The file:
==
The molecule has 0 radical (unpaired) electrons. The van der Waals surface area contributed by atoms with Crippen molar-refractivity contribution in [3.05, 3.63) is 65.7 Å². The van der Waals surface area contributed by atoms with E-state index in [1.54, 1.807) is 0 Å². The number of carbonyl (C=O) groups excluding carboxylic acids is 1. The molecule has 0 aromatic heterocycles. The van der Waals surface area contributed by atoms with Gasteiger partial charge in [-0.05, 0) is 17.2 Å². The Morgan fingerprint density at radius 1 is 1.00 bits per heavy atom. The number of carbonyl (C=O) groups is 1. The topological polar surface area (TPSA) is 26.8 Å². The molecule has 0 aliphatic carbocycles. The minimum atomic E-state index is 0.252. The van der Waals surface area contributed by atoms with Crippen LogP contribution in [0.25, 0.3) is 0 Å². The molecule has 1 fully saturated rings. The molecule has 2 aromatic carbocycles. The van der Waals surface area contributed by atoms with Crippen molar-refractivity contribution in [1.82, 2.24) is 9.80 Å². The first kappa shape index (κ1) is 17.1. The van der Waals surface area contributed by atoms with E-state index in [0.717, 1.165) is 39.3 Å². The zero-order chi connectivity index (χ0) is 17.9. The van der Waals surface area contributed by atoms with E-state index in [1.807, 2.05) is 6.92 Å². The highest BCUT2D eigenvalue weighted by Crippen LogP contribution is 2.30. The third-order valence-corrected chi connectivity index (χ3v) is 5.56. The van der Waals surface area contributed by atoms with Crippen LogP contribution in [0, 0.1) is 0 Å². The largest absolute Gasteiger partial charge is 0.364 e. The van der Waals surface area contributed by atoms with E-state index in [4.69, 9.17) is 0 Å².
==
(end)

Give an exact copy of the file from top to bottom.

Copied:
The molecule has 0 radical (unpaired) electrons. The van der Waals surface area contributed by atoms with Crippen molar-refractivity contribution in [3.05, 3.63) is 65.7 Å². The van der Waals surface area contributed by atoms with E-state index in [1.54, 1.807) is 0 Å². The number of carbonyl (C=O) groups excluding carboxylic acids is 1. The molecule has 0 aromatic heterocycles. The van der Waals surface area contributed by atoms with Gasteiger partial charge in [-0.05, 0) is 17.2 Å². The Morgan fingerprint density at radius 1 is 1.00 bits per heavy atom. The number of carbonyl (C=O) groups is 1. The topological polar surface area (TPSA) is 26.8 Å². The molecule has 0 aliphatic carbocycles. The minimum atomic E-state index is 0.252. The van der Waals surface area contributed by atoms with Crippen LogP contribution in [0.25, 0.3) is 0 Å². The molecule has 1 fully saturated rings. The molecule has 2 aromatic carbocycles. The van der Waals surface area contributed by atoms with Crippen molar-refractivity contribution in [1.82, 2.24) is 9.80 Å². The first kappa shape index (κ1) is 17.1. The van der Waals surface area contributed by atoms with E-state index in [0.717, 1.165) is 39.3 Å². The zero-order chi connectivity index (χ0) is 17.9. The van der Waals surface area contributed by atoms with E-state index in [1.807, 2.05) is 6.92 Å². The highest BCUT2D eigenvalue weighted by Crippen LogP contribution is 2.30. The third-order valence-corrected chi connectivity index (χ3v) is 5.56. The van der Waals surface area contributed by atoms with Crippen LogP contribution in [0, 0.1) is 0 Å². The largest absolute Gasteiger partial charge is 0.364 e. The van der Waals surface area contributed by atoms with E-state index in [4.69, 9.17) is 0 Å².